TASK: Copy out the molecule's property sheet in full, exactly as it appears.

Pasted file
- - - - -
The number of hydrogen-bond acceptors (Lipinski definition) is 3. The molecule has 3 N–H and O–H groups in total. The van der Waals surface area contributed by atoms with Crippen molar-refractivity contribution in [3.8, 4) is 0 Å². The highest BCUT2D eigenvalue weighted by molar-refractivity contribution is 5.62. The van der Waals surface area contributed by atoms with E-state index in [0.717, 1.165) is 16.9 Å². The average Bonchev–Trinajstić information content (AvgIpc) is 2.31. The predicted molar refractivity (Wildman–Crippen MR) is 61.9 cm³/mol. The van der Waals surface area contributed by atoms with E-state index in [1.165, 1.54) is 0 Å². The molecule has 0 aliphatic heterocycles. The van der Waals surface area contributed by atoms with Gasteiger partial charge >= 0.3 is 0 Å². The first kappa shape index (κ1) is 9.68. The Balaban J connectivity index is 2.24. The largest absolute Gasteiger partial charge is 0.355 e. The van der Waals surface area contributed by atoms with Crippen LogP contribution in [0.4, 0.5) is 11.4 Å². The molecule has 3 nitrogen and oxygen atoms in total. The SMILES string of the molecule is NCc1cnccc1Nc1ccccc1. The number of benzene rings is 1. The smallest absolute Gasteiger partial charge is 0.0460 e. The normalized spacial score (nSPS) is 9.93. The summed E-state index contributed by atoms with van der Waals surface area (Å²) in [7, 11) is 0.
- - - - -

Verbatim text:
The number of hydrogen-bond acceptors (Lipinski definition) is 3. The molecule has 3 N–H and O–H groups in total. The van der Waals surface area contributed by atoms with Crippen molar-refractivity contribution in [3.8, 4) is 0 Å². The highest BCUT2D eigenvalue weighted by molar-refractivity contribution is 5.62. The van der Waals surface area contributed by atoms with E-state index in [0.717, 1.165) is 16.9 Å². The average Bonchev–Trinajstić information content (AvgIpc) is 2.31. The predicted molar refractivity (Wildman–Crippen MR) is 61.9 cm³/mol. The van der Waals surface area contributed by atoms with E-state index in [1.165, 1.54) is 0 Å². The molecule has 0 aliphatic heterocycles. The van der Waals surface area contributed by atoms with Gasteiger partial charge >= 0.3 is 0 Å². The first kappa shape index (κ1) is 9.68. The Balaban J connectivity index is 2.24. The largest absolute Gasteiger partial charge is 0.355 e. The van der Waals surface area contributed by atoms with Crippen LogP contribution in [0.4, 0.5) is 11.4 Å². The molecule has 3 nitrogen and oxygen atoms in total. The SMILES string of the molecule is NCc1cnccc1Nc1ccccc1. The number of benzene rings is 1. The smallest absolute Gasteiger partial charge is 0.0460 e. The normalized spacial score (nSPS) is 9.93. The summed E-state index contributed by atoms with van der Waals surface area (Å²) in [7, 11) is 0.